It is common for people in everyday society to conform to society’s expectations while also questioning their true desires. In the novel, The Awakening, by Kate Chopin, the main protagonist Edna Pontellier is said to possess, "That outward existence which conforms, the inward life that questions." In other words, Edna outwardly conforms while questioning inwardly. Kate Chopin, uses this tension between outward conformity and inward questioning to build the meaning of the novel by examining Edna’s role as a wife, mother, and as nontraditional woman in the traditional Victorian period. Edna outwardly conforms to society’s expectations by marriage.
Stone relates the growth of the protagonist, Edna Ponteller, in Kate Chopin’s book The Awakening as the character descends into self-actualization, and begins an artistic journey. Stone claims Edna’s regression into childhood depicts, a budding artist rather than a hedonistic woman who holds no regard for her maternal responsibilities. Stone establishes several conditions impelling Edna into her life as an artist, nostalgia, learning to swim in the ocean, and her yearning for maternal nurturing. Stone also contrasts the merits and obstacles of Edna’s relationship to three people in The Awakening.
Often times, literary works can easily distinguish between a good character or an evil character. Other times, a character can be very complex, which makes it difficult to characterize the character as good or evil. This complex character complex is known as Moral Ambiguity. In other words, readers are discouraged from identifying a character as purely good or evil. One particular character that can be views as morally ambiguous is a woman named Edna Pontellier.
At the end of the novel when Philip “had come home and found his wife in her brothers arms” it signifies how the patriarchal family that he has created has been undermined. (P.196) Also, as it has happened in the kitchen a very public part of the house is quite important. The kitchen is the centre of domestic life where everybody comes together, and it is the only place in the house where Melanie would feel safe and warm. However Philip changes this mood and it becomes uncomfortable.
The Awakening is a novel written by Kate Chopin that follows a woman named Edna Pontellier on her journey to self-awareness. Edna lived a comfortable lifestyle with her husband and two children in Louisiana during the 19th century. Despite obtaining all aspects to a perfect life, Edna became dissatisfied after meeting Robert Lebrun in Grand Isle. Robert sparked a desire for unlawful lust as well as a yearning for independence in a society full of conformed standards. Edna was unable to handle the pressures associated with achieving personal freedom which ultimately led to her death.
In Kate Chopin’s The Awakening, Chopin explores the question “what must a woman forsake in order to be free and to what extent should women be allowed to be free”. Edna originally abides by her husband’s wishes; however, she uncovers the unknown freedom that men openly participate in. In order to achieve freedom, Edna must forsake society and its judgement, men, and friends. Although she attempts to do this, The Awakening evaluates the amount of freedom a woman should be granted by portraying women with differing amounts of freedom: Reisz who lives alone with complete freedom, Adele who abides to her husband’s every will without freedom, and Edna who struggles to achieve absolute freedom. This portrayal of society and women demonstrates the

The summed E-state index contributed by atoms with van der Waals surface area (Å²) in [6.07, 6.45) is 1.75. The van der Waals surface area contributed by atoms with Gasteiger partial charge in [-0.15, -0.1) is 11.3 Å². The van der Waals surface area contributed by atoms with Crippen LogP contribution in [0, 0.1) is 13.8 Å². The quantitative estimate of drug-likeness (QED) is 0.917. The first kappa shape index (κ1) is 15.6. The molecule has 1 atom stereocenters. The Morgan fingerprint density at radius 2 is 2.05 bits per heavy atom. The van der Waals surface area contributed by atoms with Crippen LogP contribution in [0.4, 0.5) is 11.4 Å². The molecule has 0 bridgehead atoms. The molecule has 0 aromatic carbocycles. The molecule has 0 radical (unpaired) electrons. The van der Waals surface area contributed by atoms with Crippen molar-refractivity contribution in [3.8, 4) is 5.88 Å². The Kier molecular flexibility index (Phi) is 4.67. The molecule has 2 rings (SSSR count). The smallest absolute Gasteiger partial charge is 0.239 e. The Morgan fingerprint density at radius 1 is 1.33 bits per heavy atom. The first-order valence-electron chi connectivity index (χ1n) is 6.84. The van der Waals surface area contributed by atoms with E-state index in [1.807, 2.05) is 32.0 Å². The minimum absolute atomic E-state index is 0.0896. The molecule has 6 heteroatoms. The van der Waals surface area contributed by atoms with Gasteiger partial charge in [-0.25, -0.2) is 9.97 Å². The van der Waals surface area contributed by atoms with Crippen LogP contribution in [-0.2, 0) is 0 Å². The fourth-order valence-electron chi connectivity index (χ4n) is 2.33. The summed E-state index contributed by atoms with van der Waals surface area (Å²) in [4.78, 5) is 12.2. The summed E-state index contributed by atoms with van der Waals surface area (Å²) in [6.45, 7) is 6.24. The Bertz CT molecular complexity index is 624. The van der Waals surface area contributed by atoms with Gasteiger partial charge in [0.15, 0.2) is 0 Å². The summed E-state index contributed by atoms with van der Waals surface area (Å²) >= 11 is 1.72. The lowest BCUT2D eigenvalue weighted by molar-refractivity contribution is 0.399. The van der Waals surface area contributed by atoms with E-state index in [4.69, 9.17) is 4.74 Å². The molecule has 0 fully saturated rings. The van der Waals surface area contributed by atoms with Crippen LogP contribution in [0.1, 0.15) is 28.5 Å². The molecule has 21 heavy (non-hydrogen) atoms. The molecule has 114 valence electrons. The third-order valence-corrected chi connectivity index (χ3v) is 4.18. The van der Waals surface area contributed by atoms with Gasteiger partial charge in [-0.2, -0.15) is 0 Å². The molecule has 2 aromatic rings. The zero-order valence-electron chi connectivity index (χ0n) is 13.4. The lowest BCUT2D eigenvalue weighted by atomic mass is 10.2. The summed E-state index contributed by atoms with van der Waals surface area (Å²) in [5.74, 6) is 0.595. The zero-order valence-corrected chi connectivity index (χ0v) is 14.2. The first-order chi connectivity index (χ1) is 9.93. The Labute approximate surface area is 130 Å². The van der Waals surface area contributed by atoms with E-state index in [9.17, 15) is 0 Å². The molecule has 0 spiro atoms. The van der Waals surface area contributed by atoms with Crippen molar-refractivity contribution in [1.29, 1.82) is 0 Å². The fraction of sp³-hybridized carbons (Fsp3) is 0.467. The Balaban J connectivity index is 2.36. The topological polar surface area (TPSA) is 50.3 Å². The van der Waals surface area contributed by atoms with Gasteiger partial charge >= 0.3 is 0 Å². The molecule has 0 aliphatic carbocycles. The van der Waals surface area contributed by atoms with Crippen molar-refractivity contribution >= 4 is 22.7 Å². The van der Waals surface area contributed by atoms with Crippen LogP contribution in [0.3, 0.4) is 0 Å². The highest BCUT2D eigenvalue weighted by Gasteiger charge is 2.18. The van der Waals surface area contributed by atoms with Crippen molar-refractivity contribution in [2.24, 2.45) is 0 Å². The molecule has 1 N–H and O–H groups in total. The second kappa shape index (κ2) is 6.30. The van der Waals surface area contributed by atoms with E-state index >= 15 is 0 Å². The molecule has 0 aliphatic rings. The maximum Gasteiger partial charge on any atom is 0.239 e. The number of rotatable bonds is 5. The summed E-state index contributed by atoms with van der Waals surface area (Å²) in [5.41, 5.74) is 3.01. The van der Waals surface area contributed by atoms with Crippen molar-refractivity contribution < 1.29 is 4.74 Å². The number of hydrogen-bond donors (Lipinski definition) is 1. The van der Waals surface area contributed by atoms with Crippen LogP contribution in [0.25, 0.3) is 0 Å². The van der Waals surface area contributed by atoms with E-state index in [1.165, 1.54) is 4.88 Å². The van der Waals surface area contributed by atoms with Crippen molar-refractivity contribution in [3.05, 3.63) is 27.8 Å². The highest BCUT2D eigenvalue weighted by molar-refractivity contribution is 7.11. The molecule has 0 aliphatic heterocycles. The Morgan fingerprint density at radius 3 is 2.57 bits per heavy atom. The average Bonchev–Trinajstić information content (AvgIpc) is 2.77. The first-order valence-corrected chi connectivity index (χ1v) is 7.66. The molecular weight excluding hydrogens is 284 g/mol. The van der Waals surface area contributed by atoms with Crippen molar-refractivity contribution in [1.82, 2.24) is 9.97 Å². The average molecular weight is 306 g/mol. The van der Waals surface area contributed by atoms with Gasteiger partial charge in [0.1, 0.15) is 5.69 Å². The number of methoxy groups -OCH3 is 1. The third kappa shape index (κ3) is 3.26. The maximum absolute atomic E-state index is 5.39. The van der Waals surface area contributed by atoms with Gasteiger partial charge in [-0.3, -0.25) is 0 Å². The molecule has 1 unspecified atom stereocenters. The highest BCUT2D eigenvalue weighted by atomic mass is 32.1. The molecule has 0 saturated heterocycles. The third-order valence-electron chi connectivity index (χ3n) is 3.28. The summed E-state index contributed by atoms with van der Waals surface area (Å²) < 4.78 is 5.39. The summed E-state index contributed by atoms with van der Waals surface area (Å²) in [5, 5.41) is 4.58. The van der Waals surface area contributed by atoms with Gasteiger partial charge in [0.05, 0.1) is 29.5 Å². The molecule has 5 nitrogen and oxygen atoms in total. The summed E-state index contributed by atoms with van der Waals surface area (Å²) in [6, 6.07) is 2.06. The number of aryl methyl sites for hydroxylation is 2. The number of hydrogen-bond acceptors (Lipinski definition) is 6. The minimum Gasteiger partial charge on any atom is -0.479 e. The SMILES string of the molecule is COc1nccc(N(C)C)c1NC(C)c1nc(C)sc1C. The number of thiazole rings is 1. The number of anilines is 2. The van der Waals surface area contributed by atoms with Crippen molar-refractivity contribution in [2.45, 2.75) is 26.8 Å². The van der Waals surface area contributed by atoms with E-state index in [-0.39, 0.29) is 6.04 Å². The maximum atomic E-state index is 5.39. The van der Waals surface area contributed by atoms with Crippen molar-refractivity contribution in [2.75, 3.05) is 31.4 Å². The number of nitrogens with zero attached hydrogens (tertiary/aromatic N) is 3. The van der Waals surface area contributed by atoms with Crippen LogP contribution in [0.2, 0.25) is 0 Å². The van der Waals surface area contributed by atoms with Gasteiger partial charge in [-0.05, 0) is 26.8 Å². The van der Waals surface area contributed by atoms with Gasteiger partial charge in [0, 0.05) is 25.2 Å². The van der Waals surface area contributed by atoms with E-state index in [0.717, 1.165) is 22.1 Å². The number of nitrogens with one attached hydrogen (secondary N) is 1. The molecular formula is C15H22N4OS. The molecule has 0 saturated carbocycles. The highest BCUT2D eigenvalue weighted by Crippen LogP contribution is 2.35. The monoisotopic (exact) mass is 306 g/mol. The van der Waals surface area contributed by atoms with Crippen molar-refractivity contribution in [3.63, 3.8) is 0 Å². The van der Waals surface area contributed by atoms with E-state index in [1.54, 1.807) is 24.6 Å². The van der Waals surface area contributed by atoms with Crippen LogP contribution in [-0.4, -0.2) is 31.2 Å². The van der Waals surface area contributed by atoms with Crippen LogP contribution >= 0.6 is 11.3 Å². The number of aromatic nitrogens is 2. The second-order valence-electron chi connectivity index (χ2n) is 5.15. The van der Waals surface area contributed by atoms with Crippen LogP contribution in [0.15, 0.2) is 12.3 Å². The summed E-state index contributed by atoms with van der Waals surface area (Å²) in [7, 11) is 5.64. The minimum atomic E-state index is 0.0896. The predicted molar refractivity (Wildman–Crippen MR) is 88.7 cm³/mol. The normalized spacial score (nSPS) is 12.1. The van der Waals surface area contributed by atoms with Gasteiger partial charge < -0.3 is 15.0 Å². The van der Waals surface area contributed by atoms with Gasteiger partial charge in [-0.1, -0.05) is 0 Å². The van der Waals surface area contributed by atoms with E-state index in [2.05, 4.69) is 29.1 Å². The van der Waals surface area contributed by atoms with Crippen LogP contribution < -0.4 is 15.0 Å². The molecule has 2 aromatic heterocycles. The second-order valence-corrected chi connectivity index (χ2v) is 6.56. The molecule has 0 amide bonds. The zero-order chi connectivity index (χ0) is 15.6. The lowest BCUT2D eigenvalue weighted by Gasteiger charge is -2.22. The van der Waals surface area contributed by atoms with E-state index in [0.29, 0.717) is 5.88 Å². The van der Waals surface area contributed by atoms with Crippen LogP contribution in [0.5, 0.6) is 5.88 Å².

Within the novel, The Awakening by Kate Chopin, Madame Ratignolle’s character possesses traits that emphasize, by contrast the characteristics and behavior of Edna Pontellier. Despite being close friends within the novel, Adele and Edna have contrasting views and behaviors that illuminate the theme of female freedom and the tradition of female submission and male domination. Madame Ratignolle and Edna Pontellier are close friends, but their views toward raising children differ fundamentally. Madame Ratignolle would sacrifice her identity to devote herself entirely to her children, household, and husband, whereas Edna would not. Besides their views towards raising children, how they raise their children also differs.
Their Eyes Were Watching God by Zora Neale Hurston shows the growth of Janie Crawford, a woman of African American and White mix; who searches for true love when she saw bee pollenating on a flower when she was in her teens. As the novel progresses Janie goes through three marriages. Those husbands have showed their power as the man of household in their own way. Either they would use hurtful words or use physical force to some extent. Janie had go to through “trial and error” with her marriages.
as b dl "The Awakening" is a phrase which symbolically describes what happens to the main character, Edna Pontellier, as she becomes an aware and conscious human being in the course of this book. What is she conscious of? Mostly the fact that her life has been constrained by her role in her family, and that there’s more to Edna than wife and mother extraordinaire. symbolism, metaphor 16- at a very early period she had apprehended instinctively the dual life- that outward existence which conforms, the inward life which questions.
The beginning of the feminist movement in the 1900’s, sparked much attention from those who lived at this time. The changes in attitude brought forth from the feminist movement made many men feel threatened and uncomfortable. In 1899, Kate Chopin published the feminist novel, The Awakening, which created much controversy. The protagonist of the story, Edna Pontellier, emerges from her own “awakening,” and gains her own independence from breaking away from society. However, her struggle with herself and society overtakes her and Edna’s sudden awakening ends in tragedy.